Economy  
comments_image Comments

Fast-Rising Protest Group Challenges the Outrageous Power of the Bankers

Why it's time to nationalize the banks, and enforce tough financial regulations to stop the massive theft from the public purse.

Continued from previous page

 
 
Share
 
 
 

Right. It's what missing from the conversation. There is this also this human factor that is involved. When your friend gives you a $100 as a political contribution to your campaign, you still want to take care of them. And that's what's happening at the highest levels of government right now. We have an ex-lobbyist for Goldman Sachs [Mark Patterson] as chief of staff for Timothy Geithner, and that's actually breaking a restriction that Obama was going to have. He wasn't going to have any lobbyists serve in his cabinet, but they made an exception for the chief of staff of Geithner. The "reorganize part" [of our agenda] is essential to seeing policies that don't favor the banks over the public.

What do you say to some young people, who maybe skeptical about street protesting? Why not just use online organizing instead?

I think there are lots of online organizing tools that are yet to be made, but this is a moment to come out and show that the public can be organized around serious ideas, and show Obama that there is political viability to publicly entrusted policies.... I think that showing up at a protest is one of the strongest forms of our political expression. We are glad that the technology allows us to organize something like that. I'm really sick of just signing a lot of petitions online. I do think that showing up at a protest or anything else is still the most potent way to express our political power.

Do you hope that something will happen immediately after these protests?

I think that because we are so well organized and we are seeing so much public support for serious reform ideas that the government can't do anything but listen to everyone. We are saying, 'We don't get to have private meetings with you Pres. Obama and Congress, but you have to listen to us because we are strong in numbers. We are asking for something concrete--for real structural change that we can believe in.'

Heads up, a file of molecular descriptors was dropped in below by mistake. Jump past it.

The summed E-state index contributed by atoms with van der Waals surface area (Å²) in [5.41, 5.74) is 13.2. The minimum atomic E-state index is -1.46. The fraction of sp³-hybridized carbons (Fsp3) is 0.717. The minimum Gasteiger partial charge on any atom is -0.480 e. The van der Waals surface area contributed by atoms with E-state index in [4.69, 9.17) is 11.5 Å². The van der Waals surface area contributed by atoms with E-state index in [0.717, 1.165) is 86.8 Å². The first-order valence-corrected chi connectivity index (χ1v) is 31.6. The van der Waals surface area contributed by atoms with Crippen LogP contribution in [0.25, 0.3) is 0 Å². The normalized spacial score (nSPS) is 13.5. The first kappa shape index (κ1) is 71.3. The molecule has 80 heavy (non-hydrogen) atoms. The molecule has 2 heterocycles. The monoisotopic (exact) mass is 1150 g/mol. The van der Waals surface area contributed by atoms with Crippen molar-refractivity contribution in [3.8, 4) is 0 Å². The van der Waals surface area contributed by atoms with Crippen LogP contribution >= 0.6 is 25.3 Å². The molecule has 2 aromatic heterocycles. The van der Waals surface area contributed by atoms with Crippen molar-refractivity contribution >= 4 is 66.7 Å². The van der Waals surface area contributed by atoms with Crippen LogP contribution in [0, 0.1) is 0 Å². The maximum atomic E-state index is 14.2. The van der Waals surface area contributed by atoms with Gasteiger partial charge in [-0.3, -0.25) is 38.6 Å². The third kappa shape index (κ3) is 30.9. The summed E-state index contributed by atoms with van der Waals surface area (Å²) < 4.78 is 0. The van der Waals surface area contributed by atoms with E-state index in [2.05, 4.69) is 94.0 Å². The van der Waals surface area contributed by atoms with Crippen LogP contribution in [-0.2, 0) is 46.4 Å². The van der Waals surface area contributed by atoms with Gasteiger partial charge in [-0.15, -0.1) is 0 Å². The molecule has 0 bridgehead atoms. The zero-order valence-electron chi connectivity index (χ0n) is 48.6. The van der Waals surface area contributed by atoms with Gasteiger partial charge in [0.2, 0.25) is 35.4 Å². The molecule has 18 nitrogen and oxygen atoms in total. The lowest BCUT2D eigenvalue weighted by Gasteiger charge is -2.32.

What are some experiences in your life that impacted your work and politicized you?

I see a huge difference between people who are engaged and not engaged. Not just in politics, but in life in general--about their job, or some event, or idea.... And I think the thing that makes a difference is how open the system is and shows an individual that their efforts are effective and create change....

Seeing my family being less engaged. I was able to enjoy school.... They never had the opportunities that I had. They always had to think about surviving. We were immigrants to this county.... Learning about my own family history and learning about the different political movements that were here before I was even born showed the power of politics. Being political is one of the most powerful ways to live, I think. My parents have always been very poor, but were always impacted by politics.

My grandparents were the victims of the largest famine in the world, which happened in China. And my father was an orphan. And my mother was very poor too, and her parents just died from overwork. We were also affected by the Vietnam war, and I was born in Macau [China] in a refugee camp. And we were then sponsored to come to this country. So, all of that makes me value being political. Seeing a system like ours that can alleviate some poverty makes me want to do something. But when you have excessive growth at the corporate level, you really see a distortion of our political system, and our economy.

 
See more stories tagged with: